Today is a 6 — Today and tomorrow, delve into the details. Hot soaks relax stressed muscles. Don’t squander

Today is an 8 — Reserve the next two days for fun that’s balanced with creative productivity. Extend your psychic antennae. Don’t believe everything you’ve learned. Put in the work to reap rewards.

LEO (JULY 23-AUG. 22)

Today is an 8 — Stick close to home for the next two days. Clean up and discover a treasure. Make room for love. Friends can help you find the perfect expert.

VIRGO (AUG. 23-SEPT. 22)

Today is a 7 — Practicing something you love goes very well now. Make sure you get all you earned. People know they can trust you to get down to the truth. Waste not, want not.

LIBRA (SEPT. 23-OCT. 22)

Today is a 6 — The air is filled with romance. Postpone travel for a few days. Start computing expenses. It’ll be easier to make household changes soon, but don’t obsess about it.

SCORPIO (OCT. 23-NOV. 21)

Today is an 8 — Your power is intense over the next few days. Handle it as

well as you can. It’s best to have a plan in place, even if you don’t follow it. Everyone benefits at the end.

Audrey Majors, Kirsten Keller, Chelsea Clark, Lucy Brace, Lauren Cox

Periodical postage paid at Champaign, IL 61821. The Daily Illini is published Monday through Friday during University of Illinois fall and spring semesters, and Monday, Tuesday, Wednesday and Friday in summer. New Student Guide and Welcome Back Edition are published in August. First copy is free; each additional copy is 50 cents. Local, U.S. mail, out-of-town and out-of-state rates available upon request.

The Daily Illini is online everywhere you are.

SAGITTARIUS (NOV. 22-DEC. 21)

Today is a 5 — You’re under pressure to complete a project that you’ve been avoiding. Roll up your sleeves and procrastinate no more (at least until later). Find out what rules apply. You win again.

CAPRICORN (DEC. 22-JAN. 19)

Today is a 7 — You can find the right balance between work and friends. Listen to those who support you, and let your self-esteem rise. Don’t forget to support others.

AQUARIUS (JAN. 20-FEB. 18)

Today is a 7 — Help comes from far away, possibly financial. Time to refinance? Do the homework and provide necessary information. Bring your quest for truth and social justice to work.

PISCES (FEB. 19-MARCH 20)

Today is a 7 — Adopt rules you can keep and let go of the ones you know you won’t. New opportunities arise. A private conversation soothes. Acceptance is key (and humor).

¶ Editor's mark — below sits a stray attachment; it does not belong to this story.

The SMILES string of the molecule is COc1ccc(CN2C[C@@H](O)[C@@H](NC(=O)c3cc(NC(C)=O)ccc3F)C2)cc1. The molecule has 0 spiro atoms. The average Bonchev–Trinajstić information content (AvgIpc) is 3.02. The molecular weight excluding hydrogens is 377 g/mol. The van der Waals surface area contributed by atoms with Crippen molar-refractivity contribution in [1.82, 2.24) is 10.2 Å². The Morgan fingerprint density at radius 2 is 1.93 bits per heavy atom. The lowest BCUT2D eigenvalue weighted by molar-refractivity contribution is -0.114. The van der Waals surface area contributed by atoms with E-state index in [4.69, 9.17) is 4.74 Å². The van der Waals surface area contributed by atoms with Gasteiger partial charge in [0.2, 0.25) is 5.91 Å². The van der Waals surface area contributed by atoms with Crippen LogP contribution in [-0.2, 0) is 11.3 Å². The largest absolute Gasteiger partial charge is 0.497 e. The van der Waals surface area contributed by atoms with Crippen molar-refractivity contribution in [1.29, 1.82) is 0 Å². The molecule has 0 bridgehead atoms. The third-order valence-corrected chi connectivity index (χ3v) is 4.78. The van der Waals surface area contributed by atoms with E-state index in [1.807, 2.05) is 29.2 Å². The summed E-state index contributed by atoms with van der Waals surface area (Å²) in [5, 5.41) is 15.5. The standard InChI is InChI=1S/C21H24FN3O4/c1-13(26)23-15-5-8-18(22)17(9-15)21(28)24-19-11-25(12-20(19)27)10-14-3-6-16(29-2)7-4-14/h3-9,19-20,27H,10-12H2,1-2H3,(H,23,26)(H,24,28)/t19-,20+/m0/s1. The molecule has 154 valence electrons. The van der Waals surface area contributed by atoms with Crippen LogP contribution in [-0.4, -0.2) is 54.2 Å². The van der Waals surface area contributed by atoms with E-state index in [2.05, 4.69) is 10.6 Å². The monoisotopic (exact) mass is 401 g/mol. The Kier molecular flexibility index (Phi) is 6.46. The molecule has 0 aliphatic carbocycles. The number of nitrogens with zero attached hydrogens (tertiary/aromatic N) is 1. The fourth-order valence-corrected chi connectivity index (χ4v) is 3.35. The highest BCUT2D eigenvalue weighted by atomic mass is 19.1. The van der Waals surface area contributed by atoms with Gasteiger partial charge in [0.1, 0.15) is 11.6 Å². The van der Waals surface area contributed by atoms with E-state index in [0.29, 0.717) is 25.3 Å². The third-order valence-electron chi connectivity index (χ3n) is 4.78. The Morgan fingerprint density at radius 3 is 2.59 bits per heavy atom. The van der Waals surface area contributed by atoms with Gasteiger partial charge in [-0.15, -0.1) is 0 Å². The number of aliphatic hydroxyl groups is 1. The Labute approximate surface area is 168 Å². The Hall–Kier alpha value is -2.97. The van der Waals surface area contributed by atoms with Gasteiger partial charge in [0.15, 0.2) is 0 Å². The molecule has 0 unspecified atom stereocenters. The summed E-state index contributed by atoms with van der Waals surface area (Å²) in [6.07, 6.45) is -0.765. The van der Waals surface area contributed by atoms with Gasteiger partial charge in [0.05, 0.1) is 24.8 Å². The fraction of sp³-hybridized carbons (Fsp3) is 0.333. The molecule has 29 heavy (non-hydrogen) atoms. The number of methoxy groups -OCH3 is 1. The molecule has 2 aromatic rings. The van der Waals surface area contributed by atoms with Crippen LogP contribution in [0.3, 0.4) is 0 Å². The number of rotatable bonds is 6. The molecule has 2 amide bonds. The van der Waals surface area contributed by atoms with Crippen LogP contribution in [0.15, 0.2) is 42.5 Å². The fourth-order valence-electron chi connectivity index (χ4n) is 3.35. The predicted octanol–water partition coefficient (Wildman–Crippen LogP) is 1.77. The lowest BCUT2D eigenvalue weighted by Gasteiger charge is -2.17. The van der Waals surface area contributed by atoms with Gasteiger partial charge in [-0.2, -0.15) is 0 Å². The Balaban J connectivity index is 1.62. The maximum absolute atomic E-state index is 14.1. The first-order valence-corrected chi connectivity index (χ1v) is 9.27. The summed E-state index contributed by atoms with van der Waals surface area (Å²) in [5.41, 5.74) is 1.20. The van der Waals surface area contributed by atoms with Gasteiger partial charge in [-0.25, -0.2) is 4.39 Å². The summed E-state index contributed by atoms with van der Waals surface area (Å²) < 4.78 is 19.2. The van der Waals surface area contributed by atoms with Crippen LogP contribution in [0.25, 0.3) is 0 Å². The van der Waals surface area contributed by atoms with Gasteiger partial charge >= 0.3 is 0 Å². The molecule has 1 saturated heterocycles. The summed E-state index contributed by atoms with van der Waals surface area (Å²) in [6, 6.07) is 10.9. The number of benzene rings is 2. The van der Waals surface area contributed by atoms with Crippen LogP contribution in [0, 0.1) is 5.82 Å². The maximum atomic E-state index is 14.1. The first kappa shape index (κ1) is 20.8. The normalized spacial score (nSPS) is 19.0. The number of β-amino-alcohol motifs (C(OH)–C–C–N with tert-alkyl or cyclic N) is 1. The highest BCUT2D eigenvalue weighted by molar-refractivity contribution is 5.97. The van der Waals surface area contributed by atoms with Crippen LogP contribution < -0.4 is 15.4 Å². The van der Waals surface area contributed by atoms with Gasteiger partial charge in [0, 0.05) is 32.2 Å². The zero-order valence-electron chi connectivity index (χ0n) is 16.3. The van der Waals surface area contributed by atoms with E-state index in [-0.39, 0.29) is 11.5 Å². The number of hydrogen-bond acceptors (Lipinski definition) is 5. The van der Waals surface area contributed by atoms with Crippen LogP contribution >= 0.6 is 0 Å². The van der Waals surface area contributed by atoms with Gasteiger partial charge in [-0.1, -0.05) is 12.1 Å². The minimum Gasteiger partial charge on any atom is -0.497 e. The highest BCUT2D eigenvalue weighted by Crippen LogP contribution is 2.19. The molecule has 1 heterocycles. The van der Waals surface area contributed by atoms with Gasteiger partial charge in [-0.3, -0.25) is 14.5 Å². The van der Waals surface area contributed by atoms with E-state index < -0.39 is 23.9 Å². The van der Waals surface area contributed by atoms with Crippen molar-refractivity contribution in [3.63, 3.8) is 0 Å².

Night editor: Danny Weilandt Photo night editor: Joseph Lee Copy editors: Kevin Dollear, Johnathan Hettinger, Designers: Michael Mioux, Maddie Cole, Scott Durand, Eunie Kim Page transmission: Natalie Zhang

See an error in today’s paper? Or remember one from last week? Let us know! Email factcheck@dailyillini. com with any factual errors you see in the paper for a chance to win a gift card to Noodles & Company. With your help, we hope to make fewer mistakes — like messing up how old Harry Potter was when he went to Hogwarts (see below). Check out the opinions page at the end of the month to see how many errors our readers caught.

Compiled by Klaudia Dukala

HOROSCOPE BY NANCY BLACK

Win a gift card in our fact check contest

Are You Up To The Challenge? New York Times Crossword Puzzle Every day in The Daily Illini.

Visit DailyIllini.com Follow us on Twitter @TheDailyIllini for today’s headlines and breaking news. Like us on Facebook for an interactive Daily Illini experience. Subscribe to us on YouTube for video coverage and the CORRECTIONS Daily Illini Vidcast.

In the Oct. 12, 2012 edition of The Daily Illini, the column, “‘The Boy Who Lived’ and ‘The Girl on Fire,’” suggested that Harry Potter first attended Hogwarts at the age of 12. Harry received his letter for attendance on his 11th birthday and attended the school soon thereafter. The Daily Illini regrets this error. When The Daily Illini makes a mistake, we will correct it in this place. The Daily Illini strives for accuracy, so if you see an error in the paper, please contact Editorin-Chief Samantha Kiesel at 3378365.

HOW TO CONTACT US The Daily Illini is located at 512 E. Green St., Champaign, IL 61820. Our office hours are 9 a.m. to 5:30 p.m. Monday through Friday.

General contacts: Main number...........(217) 337-8300 Advertising .............. (217) 337-8382 Classified ...................(217) 337-8337 Newsroom................(217) 337-8350 Newsroom fax: ........ (217) 337-8328 Production................(217) 337-8320

Newsroom Corrections: If you think something is incorrectly reported, please call Editor-in-Chief Samantha Kiesel at 337-8365. News: If you have a news tip, please contact Daytime editor Maggie Huynh at 337-8350 or News Editor Taylor Goldenstein at 337-8352 or e-mail news@DailyIllini.com. Press releases: Please send press releases to news@DailyIllini.com Photo: For questions about photographs or to suggest photo coverage of an event, please contact Photo Editor Daryl Quitalig at 337-8344 or e-mail photo@ DailyIllini.com. Sports: To contact the sports staff, please call Sports Editor Jeff Kirshman at 337-8363 or e-mail sports@dailyillini.com. Calendar: Please submit events for publication in print and online at the217.com/calendar. Employment: If you would like to work in the newspaper’s editorial department, please contact Managing Editor Reporting Nathaniel Lash at 337-8343 or email mewriting@DailyIllini.com. Letters to the editor: Contributions may be sent to: Opinions, The Daily Illini, 512 E. Green St., Champaign, IL 61820 or e-mailed to opinions@ DailyIllini.com with the subject “Letter to the Editor.” Letters are limited to 300 words. Contributions must be typed and include the author’s name, address and phone number. UI students must include their year in school and college. The Daily Illini reserves the right to edit or reject any contributions. Daily Illini On-air: If you have comments or questions about our broadcasts on WPGU-FM 107.1, please call 337-8381 or e-mail meonair@DailyIllini.com. DailyIllini.com: Contact Managing Editor Online Hannah Miesel at 337-8353 or meonline@DailyIllini. com for questions or comments about our Web site.